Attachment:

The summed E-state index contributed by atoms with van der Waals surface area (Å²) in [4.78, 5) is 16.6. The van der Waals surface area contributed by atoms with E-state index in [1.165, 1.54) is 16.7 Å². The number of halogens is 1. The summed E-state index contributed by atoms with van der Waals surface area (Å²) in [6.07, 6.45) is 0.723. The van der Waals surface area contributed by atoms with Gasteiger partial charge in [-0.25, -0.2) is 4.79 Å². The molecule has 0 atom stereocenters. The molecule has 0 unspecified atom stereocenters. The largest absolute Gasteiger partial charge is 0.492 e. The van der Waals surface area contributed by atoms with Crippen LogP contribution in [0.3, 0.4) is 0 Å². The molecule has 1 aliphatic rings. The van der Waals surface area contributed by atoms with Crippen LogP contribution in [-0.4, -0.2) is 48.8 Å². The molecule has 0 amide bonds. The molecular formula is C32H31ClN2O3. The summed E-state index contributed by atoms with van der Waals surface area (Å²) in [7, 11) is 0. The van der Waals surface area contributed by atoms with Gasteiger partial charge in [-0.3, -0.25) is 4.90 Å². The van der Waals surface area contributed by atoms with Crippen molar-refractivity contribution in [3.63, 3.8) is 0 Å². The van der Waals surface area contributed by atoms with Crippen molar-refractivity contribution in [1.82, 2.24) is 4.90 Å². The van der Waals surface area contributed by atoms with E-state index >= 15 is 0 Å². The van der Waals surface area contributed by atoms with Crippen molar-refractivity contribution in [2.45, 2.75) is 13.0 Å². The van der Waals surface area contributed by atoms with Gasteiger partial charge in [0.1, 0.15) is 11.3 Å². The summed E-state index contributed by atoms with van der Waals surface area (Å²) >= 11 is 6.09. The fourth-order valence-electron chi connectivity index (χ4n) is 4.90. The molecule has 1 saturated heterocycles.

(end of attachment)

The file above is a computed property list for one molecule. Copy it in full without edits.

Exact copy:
The summed E-state index contributed by atoms with van der Waals surface area (Å²) in [4.78, 5) is 16.6. The van der Waals surface area contributed by atoms with E-state index in [1.165, 1.54) is 16.7 Å². The number of halogens is 1. The summed E-state index contributed by atoms with van der Waals surface area (Å²) in [6.07, 6.45) is 0.723. The van der Waals surface area contributed by atoms with Gasteiger partial charge in [-0.25, -0.2) is 4.79 Å². The molecule has 0 atom stereocenters. The molecule has 0 unspecified atom stereocenters. The largest absolute Gasteiger partial charge is 0.492 e. The van der Waals surface area contributed by atoms with Crippen LogP contribution in [0.3, 0.4) is 0 Å². The molecule has 1 aliphatic rings. The van der Waals surface area contributed by atoms with Crippen LogP contribution in [-0.4, -0.2) is 48.8 Å². The molecule has 0 amide bonds. The molecular formula is C32H31ClN2O3. The summed E-state index contributed by atoms with van der Waals surface area (Å²) in [7, 11) is 0. The van der Waals surface area contributed by atoms with Gasteiger partial charge in [-0.3, -0.25) is 4.90 Å². The van der Waals surface area contributed by atoms with Crippen molar-refractivity contribution in [3.63, 3.8) is 0 Å². The van der Waals surface area contributed by atoms with Crippen molar-refractivity contribution in [1.82, 2.24) is 4.90 Å². The van der Waals surface area contributed by atoms with E-state index >= 15 is 0 Å². The van der Waals surface area contributed by atoms with Crippen molar-refractivity contribution in [2.45, 2.75) is 13.0 Å². The van der Waals surface area contributed by atoms with Gasteiger partial charge in [0.1, 0.15) is 11.3 Å². The summed E-state index contributed by atoms with van der Waals surface area (Å²) >= 11 is 6.09. The fourth-order valence-electron chi connectivity index (χ4n) is 4.90. The molecule has 1 saturated heterocycles.